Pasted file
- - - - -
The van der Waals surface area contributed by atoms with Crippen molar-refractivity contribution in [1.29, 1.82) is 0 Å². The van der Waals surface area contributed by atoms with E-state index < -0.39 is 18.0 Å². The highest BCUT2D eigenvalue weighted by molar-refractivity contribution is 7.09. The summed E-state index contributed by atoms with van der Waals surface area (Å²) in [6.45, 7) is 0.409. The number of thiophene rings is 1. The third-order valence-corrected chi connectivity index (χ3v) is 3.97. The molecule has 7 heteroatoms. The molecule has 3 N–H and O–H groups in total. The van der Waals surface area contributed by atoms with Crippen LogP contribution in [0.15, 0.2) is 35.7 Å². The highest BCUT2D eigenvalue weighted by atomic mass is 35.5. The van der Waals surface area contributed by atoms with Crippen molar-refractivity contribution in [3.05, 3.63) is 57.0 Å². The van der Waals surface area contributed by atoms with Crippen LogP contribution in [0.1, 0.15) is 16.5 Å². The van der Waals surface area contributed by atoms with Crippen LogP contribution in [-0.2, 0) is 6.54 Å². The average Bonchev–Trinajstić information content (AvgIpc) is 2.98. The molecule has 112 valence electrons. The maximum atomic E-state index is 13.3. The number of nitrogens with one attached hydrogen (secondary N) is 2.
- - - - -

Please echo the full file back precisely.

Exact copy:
The van der Waals surface area contributed by atoms with Crippen molar-refractivity contribution in [1.29, 1.82) is 0 Å². The van der Waals surface area contributed by atoms with E-state index < -0.39 is 18.0 Å². The highest BCUT2D eigenvalue weighted by molar-refractivity contribution is 7.09. The summed E-state index contributed by atoms with van der Waals surface area (Å²) in [6.45, 7) is 0.409. The number of thiophene rings is 1. The third-order valence-corrected chi connectivity index (χ3v) is 3.97. The molecule has 7 heteroatoms. The molecule has 3 N–H and O–H groups in total. The van der Waals surface area contributed by atoms with Crippen LogP contribution in [0.15, 0.2) is 35.7 Å². The highest BCUT2D eigenvalue weighted by atomic mass is 35.5. The van der Waals surface area contributed by atoms with Crippen molar-refractivity contribution in [3.05, 3.63) is 57.0 Å². The van der Waals surface area contributed by atoms with Crippen LogP contribution in [0.1, 0.15) is 16.5 Å². The van der Waals surface area contributed by atoms with Crippen LogP contribution in [-0.2, 0) is 6.54 Å². The average Bonchev–Trinajstić information content (AvgIpc) is 2.98. The molecule has 112 valence electrons. The maximum atomic E-state index is 13.3. The number of nitrogens with one attached hydrogen (secondary N) is 2.